The rule of honesty for attorneys needs to be The Rule in Sir Mix-A-Lot’s Case.
If a casual acquaintance, seeking to buy a dress or suit, asks whether the dress or suit makes the buyer’s derriere appear more plump, the superficially polite response of the observer might be a less than candid “well, I don’t notice any such thing.” This would fall under the category of lie that in the Catholic Church is called a “mental reservation” or in the Jewish tradition as a lie to preserve “shalom bayis” or peace in the home. A similar example would be stating to a cold-caller that “Mrs. Smith/Attorney Jones is not available” when they are available in a certain sense.
A friend – not a Hollywood friend or mere acquaintance but a real friend, the sort of friend who tells you difficult news to your face out of good will – will find a warm-hearted but direct way to tell you, if she or he believes it true, that that suit or dress may be a poor fit and that another choice would better flatter your curvature.
The attorney – YOUR attorney – on the other hand, has to tell you the truth. If you are charged criminally you need to your attorney to tell you how you are exposed, if you are exposed – NOT to make you feel better. You owe it to yourself and your attorney owes it to you to be able to make certain decisions with “informed consent” – enough information to allow you to exercise reasonable judgment. If your attorney observes your big butt, so to speak, she must tell you that it is as big as it is, and that the dress or suit is an innocent bystander. Maybe your psychologist or priest doesn’t owe you full candor on every single issue for your psychological or spiritual benefit; I don’t know, go ask them. But on the decisions that matter, giving you feel-good nonsense (or feel-bad nonsense, if it is nonsense) on substantive, material issues on your case is unethical to the extent that it impedes your ability to make the decisions that you need to make.
An irritation in my main areas of practice is callers who call for a family member, particularly a family member who isn’t in jail and is over 18. More irritating are callers who pretend that they are the client, but then at some point confess that they aren’t the employee, but the employee’s girlfriend (after several minutes of “I” and “my job” deceptive nonsense.) I hate it, but I expect it to continue; clients’ family members and “comares” will continue to engage my time under false pretenses and it’s on me to flush those callers out of my practice.
What I don’t expect is that a legal marketing company will front as if it were a law firm itself. That I didn’t see coming.
I got a call today from area code 312, Illinois. Midwesterners may recognize that number as a Chicago number but I am from Baltimore and as far as I am concerned, Chicago doesn’t really exist. New York exists; Philly exists; DC exists and Baltimore is the center of the universe. Chicago doesn’t exist. But Chicago called me.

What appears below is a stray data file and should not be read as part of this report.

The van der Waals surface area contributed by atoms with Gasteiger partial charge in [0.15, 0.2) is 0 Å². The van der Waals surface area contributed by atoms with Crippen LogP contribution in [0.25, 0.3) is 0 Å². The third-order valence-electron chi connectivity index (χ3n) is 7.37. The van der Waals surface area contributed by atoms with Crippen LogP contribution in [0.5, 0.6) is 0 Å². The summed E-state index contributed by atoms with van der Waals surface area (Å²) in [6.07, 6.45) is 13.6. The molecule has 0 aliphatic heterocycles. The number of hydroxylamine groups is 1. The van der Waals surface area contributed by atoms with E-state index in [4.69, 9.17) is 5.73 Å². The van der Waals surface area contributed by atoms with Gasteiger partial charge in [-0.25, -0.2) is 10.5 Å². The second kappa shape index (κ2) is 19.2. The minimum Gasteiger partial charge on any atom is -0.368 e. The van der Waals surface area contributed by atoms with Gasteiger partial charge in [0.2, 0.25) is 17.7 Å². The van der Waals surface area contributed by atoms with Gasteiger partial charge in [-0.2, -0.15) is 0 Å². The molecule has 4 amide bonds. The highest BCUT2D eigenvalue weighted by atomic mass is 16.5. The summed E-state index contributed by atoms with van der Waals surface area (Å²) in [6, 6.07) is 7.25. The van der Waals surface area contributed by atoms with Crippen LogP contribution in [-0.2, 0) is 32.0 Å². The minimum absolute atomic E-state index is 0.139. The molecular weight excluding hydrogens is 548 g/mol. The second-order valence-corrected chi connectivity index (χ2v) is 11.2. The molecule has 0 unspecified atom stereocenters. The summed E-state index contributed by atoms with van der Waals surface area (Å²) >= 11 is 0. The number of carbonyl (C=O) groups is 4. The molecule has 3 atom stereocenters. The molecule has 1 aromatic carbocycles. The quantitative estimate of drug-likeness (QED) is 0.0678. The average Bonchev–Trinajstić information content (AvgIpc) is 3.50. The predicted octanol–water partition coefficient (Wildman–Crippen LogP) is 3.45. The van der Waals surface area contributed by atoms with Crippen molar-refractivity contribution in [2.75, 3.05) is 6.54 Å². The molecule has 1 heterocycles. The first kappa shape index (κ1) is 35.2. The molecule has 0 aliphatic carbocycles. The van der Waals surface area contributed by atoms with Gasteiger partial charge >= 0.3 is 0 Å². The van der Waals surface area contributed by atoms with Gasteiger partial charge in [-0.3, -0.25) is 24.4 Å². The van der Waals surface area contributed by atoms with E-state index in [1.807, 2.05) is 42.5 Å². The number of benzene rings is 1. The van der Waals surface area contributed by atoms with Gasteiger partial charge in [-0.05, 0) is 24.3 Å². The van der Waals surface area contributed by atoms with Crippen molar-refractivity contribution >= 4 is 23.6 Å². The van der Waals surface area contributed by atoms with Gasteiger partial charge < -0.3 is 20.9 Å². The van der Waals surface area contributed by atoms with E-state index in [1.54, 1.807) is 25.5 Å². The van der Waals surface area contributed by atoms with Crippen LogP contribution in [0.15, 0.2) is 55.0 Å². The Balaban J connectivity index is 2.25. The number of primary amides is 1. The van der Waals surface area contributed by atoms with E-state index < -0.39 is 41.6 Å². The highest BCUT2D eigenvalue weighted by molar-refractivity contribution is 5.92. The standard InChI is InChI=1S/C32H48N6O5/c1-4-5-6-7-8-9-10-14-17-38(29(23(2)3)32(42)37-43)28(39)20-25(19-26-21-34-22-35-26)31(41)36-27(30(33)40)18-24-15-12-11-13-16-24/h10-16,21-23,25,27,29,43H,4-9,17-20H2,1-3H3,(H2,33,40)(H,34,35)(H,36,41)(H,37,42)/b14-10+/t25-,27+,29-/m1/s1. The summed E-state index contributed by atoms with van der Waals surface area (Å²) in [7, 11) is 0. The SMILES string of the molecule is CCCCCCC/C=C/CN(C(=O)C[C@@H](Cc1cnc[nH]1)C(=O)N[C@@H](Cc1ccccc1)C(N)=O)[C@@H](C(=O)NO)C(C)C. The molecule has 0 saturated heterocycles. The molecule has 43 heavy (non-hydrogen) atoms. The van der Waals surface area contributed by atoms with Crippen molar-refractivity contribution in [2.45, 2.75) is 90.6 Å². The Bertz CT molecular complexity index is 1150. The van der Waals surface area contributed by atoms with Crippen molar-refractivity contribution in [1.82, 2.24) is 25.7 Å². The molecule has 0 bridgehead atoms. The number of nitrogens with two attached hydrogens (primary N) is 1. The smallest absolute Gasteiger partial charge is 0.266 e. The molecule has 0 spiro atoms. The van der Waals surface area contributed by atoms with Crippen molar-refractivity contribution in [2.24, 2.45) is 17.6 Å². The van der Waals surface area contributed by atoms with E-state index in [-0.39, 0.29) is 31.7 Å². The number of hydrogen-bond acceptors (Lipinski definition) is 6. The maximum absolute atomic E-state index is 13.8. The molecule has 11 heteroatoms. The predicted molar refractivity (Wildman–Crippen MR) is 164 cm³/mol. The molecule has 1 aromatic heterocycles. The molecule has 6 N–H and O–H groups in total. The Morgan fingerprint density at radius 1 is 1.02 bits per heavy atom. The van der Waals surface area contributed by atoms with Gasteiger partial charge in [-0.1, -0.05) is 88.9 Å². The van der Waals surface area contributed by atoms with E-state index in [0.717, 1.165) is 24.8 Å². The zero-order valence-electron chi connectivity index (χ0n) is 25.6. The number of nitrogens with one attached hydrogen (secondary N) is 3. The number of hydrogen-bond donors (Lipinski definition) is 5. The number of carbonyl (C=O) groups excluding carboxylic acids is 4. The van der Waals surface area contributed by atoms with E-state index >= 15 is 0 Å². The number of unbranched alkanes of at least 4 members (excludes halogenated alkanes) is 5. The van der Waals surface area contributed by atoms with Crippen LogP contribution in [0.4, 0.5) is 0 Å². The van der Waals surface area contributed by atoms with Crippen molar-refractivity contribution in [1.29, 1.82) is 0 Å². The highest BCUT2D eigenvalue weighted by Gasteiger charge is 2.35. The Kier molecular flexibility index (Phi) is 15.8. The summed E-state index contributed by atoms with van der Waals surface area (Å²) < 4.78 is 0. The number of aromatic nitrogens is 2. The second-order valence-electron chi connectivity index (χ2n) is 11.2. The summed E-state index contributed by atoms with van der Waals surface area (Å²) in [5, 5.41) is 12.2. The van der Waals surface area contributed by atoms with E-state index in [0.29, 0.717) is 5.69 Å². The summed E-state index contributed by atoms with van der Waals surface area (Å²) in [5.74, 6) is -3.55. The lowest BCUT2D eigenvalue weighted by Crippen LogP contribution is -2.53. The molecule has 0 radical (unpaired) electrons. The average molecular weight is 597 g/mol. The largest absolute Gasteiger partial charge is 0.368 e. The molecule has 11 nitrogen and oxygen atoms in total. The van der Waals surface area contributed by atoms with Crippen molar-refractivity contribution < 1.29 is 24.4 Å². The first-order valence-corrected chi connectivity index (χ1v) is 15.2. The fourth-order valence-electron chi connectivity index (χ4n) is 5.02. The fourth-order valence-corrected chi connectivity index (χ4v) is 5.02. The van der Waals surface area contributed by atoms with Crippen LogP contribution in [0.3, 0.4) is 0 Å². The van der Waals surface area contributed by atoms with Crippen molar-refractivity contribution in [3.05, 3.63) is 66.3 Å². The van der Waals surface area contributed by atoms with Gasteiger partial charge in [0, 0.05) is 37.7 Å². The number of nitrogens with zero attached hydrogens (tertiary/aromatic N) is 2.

A voice of a young man called saying that he was looking for criminal lawyers in my area to whom to make several referrals, that he was handling matters for the office of attorney Kevin Chern (it was hard to make it out but I got the spelling later) and he wanted to set up appointment times for the clients. I expressed interest generally, but requested that the law firm send me some information by email, that I needed to make conflict checks against my own caseload and that Maryland was strict about ethical conflicts involving co-defendants, such that I’d probably have to make a referral of any co-defendants to local counsel. I indicated that Maryland was not a large statet but that I preferred to handle matters within a 30-mile radius of my office or Baltimore generally. The young man sounded disappointed but said that the matters were for Baltimore City as best as he knew, and that he would have a Mr. Pistorius contact me with more information.
I got the following email from a Brian Pistorius maybe 20 minutes later or so.
So this wasn’t a law office, but a marketing company pretending to be a law firm through the ambiguity in English between “office of Attorney Joe Blow,” from which one assumes logically that an “office of attorney” is “an attorney’s office” as defined under the applicable parts of e.g. the Maryland Lawyers’ Rules of Professional Conduct. I note that “Total Attorneys” is a marketing company, not organized as a law firm; they are an internet marketing outfit that also bought out attorney Stephanie Kimbro’s online virtual law firm software platform a few years ago.
Kevin Chern, as CEO of this regular business corporation, is knowingly or un-knowingly allowing his reps to present themselves as his personal agents and only secondarily (in Pistorius apparently reluctant case) or not at all (in the case of Joel the cold-caller) as representatives of Total Attorneys marketing shop. My questions – about attorney ethics, demanding written confirmation of the identity of the cold-calling shop – blew their cover. Both Joel in his tone and Pistorius in the sort of sad-sack tone of his email reflect that they probably knew they blew the sale.
I note how Pistorius refers to Chern as “my attorney.” No, wrong. Chern is not your attorney. My clients can call me “my attorney.” Chern is Pistorius’ boss as CEO of the company, not “my attorney.” “My attorney” has a pretty big national presence – really? I hope that this blog post makes it a lot bigger. Sure, Baltimoreans are calling Mr. Chern’s Chicago law office. Right. Riiiiiiight. “My attorney.”
I don’t expect a legal marketing company’s agents to misrepresent what their principal is. I REALLY don’t expect an attorney to allow such nonsense to happen. So this was my response to Pistorius. Sorry for the misspelling of “Chern”
Total Attorneys, I don’t know how thick your butt is but your ethics are thin.